From this point our training changed, while the first month was about the science and engineering, the second month was mainly about living and staying alive at the Antarctica. We stayed in Girton for a week with all the wintering teams of the BAS stations (Bird Island, Halley, King Edward Point, Rotera).  We learned about the life and work, eating and health, safety and emergency. The main message was always that only thing we can rely on is each other. There’s no police, no fire brigade or ambulance down there, only us. We live together, eat together, work together and play together. If we get hurt or in trouble, the others have to help us. During the winter at Halley there will be 16 people: a station leader, a cook, a doctor and a radio operator, two guides, two vehicle mechanics and two generator technicians, a plumber, an electrician and the four of our science team. The 16 of us will have to deal with all situations down there for 8 month without external support. The quality of this team makes the difference between a dream and a nightmare. So far the team looks fantastic, all cool guys with child-like soul and professional mind, we got 3 women in the team, which is a quite good ratio for a male dominant sector like this, the average age is around 30 (God! I’m almost the oldest) and the background is very various, but one thing is common: we would even do this job for free.

The next week we had an outdoor training in Derbyshire, UK. And while the sessions focused on more or less the same outdoor skills that are used by hikers and mountaineers, these were all placed in the very special context of the Antarctic environment, which made the whole training different from those I had before. The training went through all the skills needed for the safe operation at the Antarctica: weather and risk assessment, protective clothing, using different kinds of shelters, navigation and communication, rope technique and search and rescue operations. All rules and guidelines were justified by the experience of the previous winters and were also demonstrated in practice. We could practice pitching Antarctic tents, using the standard ice travel kit and rescuing someone who has lost. Of course it was just as much fun as crucial it was, and it bonded our team together even more than the previous week.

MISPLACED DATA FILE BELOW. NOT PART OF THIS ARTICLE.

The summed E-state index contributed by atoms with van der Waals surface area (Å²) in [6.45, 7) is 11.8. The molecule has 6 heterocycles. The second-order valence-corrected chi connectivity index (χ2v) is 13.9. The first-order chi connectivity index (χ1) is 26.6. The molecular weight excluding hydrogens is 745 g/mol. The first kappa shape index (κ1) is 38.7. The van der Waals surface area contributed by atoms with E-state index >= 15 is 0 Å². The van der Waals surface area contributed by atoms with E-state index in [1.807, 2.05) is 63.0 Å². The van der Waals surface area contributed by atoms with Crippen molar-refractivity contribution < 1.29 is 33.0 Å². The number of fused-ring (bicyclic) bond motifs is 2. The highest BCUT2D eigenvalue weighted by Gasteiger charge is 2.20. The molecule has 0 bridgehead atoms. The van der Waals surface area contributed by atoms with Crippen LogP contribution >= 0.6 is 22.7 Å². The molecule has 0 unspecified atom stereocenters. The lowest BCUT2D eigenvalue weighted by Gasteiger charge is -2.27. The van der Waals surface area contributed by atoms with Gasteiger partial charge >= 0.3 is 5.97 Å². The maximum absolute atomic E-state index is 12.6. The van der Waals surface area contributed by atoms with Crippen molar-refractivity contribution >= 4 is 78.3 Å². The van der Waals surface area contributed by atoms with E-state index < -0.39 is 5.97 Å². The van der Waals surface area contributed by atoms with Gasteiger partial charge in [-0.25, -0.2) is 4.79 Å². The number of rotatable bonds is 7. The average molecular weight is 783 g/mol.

After the field camp we returned to Cambridge to be trained for working in height. We had a two day long training on mobile elevated working platforms (MEWP) aka cherry pickers. Even though I’m used to the heights the little, unstable hydraulic machine felt a bit uncomfortable for me, but it did its work and I learned how to operate it. I was much more happy though on the steel towers that are used for mounting sensors and antennas in the Antarctica. We learned the safe working on those structures, which is not very different from via-ferrata, and also rescuing someone from it in case of injury. In these two weeks I also had the opportunity to talk a lot with my supervisor, who wintered multiple times in Antarctica, and who not only told me a lot about how to maintain the sensors, but also a lot of stories from Antarctica. Although he doesn’t consider himself an Antarctic hero, for me he is also one of those few who formed the history of the Antarctic science and exploration. Actually there is an unofficial website, which collected a lot of materials about the Halley winterers back to 1956. It worth taking a look:

The last week of our training was in Derbyshire again, but this time with the whole summering team of Halley, the topic was the station relocation and it had the funny name of the RAT camp (Relocation Action Team camp). The background of the relocation is that the Halley station is located on the Brunt ice shelf, which is a floating sea-ice field on the  Weddell sea. The shelf moves about one kilometer per year towards the sea and it is assumed that  at some point a part of it will break down it also gets an annual snow accumulation of 1.5 m. Not ideal for building a station on it, is it? Back in the 50s Halley I was built as simple steel  buildings and was buried and crashed by the snow after a few years. Halley II was built with a higher, stronger structure so it took longer to be buried and crashed by the snow, while Halley III and IV were intentionally designed to be buried, but they were difficult to operate. Halley V was built on jackable legs and it was lifted every year, but it was not relocatable, so when they designed the  currently operating station: Halley VI, they made it from modules standing on legs equipped with skis on which they can be moved. Yes, the whole story is a bit like the scene from the Holy Grail of Monthy Piton about the king who built his castle in the swamp, but doing science on an ice shelf is just as it is. A few years ago BAS found a crack on the shelf between  Halley and the continent, which grew every year about a kilometer, so they decided that this year  they will move the station 23km (14 mi) towards the continent. Even with the skies it is a huge work  occupying a huge summer team of almost 100 people including us and the instruments will be still  not be moved this year but only in the next. So since instruments will be about a half marathon away from the station a temporary shelter will be built of shipping containers at the  old location, where one of our science team members, a guide and a facility mechanic would stay in 2-weeks rotation to operate the monitoring systems. Fun, isn’t it? The training week itself was very similar to the field camp, so there was not much new I learned except for a day-long sea survival training, but it was nice to meet the summering team. I admit I was even a bit bored, and even more keen to go South finally.

At the moment I am in Stockholm spending the three weeks of my embarkation leave with my girlfriend, Kata. On the 9th of November I will get on a plane at Heathrow and fly to the Rothera station through Madrid, Santiago and Punta Arenas. There I will spend half of the southern summer on field trips visiting remote instruments and join the Halley team after  the New Year. I will keep posting my weekly diary and occasionally write a blog post about my experiences down there.

Take care and follow my journey.

[British Antarctic Survey]